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What Is an Accumulated Amortization?

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  • Written By: Osmand Vitez
  • Edited By: PJP Schroeder
  • Last Modified Date: 14 March 2014
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    Conjecture Corporation
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Accumulated amortization is a figure that represents the use of an intangible asset. Intangible assets have specific useful lives and include items like patents, copyrights, contract rights, in addition to similar items not felt or seen. Companies do not expense these items immediately after purchase. Accountants post an amortization expense each month to represent the use of the intangible asset. Accumulated amortization is a contra asset that reduces the overall asset dollar amount on the company’s balance sheet.

Companies can record the acquisition cost and related expenses to acquire an intangible item as an asset. Assets increase a company’s value. By recording the item as an asset, the company increases its net income for the period and also increases its assets on the balance sheet. As the company uses the item, it records amortization and accumulated amortization to represent the monthly and annual use of the intangible asset. Companies can group intangible assets by type, such as patents and copyrights.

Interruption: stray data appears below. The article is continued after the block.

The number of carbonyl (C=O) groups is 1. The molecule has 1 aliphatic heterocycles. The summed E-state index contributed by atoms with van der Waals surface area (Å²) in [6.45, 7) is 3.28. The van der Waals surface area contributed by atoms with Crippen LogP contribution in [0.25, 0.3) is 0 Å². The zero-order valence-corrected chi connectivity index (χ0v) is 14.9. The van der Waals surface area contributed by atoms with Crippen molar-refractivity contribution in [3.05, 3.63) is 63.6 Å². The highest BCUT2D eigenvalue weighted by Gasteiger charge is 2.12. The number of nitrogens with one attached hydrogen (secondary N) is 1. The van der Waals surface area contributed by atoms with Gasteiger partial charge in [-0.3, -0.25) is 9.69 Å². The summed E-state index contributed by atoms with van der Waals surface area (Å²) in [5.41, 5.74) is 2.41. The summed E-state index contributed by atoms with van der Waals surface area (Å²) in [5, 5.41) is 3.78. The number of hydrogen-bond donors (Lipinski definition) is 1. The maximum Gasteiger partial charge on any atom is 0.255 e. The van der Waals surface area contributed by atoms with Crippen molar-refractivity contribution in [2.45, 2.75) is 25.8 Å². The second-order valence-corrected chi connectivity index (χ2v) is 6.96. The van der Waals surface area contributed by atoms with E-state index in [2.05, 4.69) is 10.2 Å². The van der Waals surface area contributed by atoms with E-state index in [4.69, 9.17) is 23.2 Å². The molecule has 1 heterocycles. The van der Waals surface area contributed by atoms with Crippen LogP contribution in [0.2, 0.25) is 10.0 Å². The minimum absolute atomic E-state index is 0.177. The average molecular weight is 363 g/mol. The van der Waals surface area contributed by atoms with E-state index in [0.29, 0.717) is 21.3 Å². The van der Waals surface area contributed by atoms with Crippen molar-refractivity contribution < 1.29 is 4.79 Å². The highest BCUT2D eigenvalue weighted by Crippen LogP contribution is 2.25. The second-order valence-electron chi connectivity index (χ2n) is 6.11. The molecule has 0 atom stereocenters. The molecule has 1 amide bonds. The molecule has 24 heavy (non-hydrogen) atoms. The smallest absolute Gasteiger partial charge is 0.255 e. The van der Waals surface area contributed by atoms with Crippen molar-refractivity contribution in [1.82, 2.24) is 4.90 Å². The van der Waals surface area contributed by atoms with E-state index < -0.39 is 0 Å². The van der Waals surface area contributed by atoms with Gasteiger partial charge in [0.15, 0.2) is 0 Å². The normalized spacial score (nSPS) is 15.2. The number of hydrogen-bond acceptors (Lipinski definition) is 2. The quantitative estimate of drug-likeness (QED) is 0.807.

Accountants determine amortization by dividing an intangible asset's total acquisition cost by its years of useful life. Most years of useful life are dictated by a country’s laws; in most cases, the years of useful life can be greater than 20 or 30 years. The basic division allows companies to report a straight-line amount for amortization purposes. For example, a patent worth $50,000 US Dollars (USD) with a useful life of 20 years has an annual amortization expense of $2,500 USD.

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A basic journal entry is necessary to record amortization and accumulated amortization. Accountants debit amortization expense and credit accumulated amortization. The debit reduces the current period’s profit as reported on the income statement. The credit goes to the accumulated amortization contra asset account on the balance sheet. A contra asset account has a negative balance yet resides in the asset section of the balance sheet.

Business stakeholders can determine the value of a company’s intangible asset by netting together the asset and contra asset account. Using the previous example, the company has a patent worth $50,000 USD on its balance sheet. After six years, accountants will have recorded $15,000 USD in accumulated amortization, a credit balance. Netting these amounts together represents a patent value of $35,000 USD. Stakeholders can do this for each intangible asset on the company’s balance sheet.

Amortization is very similar to depreciation. Depreciation, however, is for physical assets such as property plants and equipment. Recording depreciation works in the same manner as amortization, although physical assets can have different useful lives and depreciation calculations.

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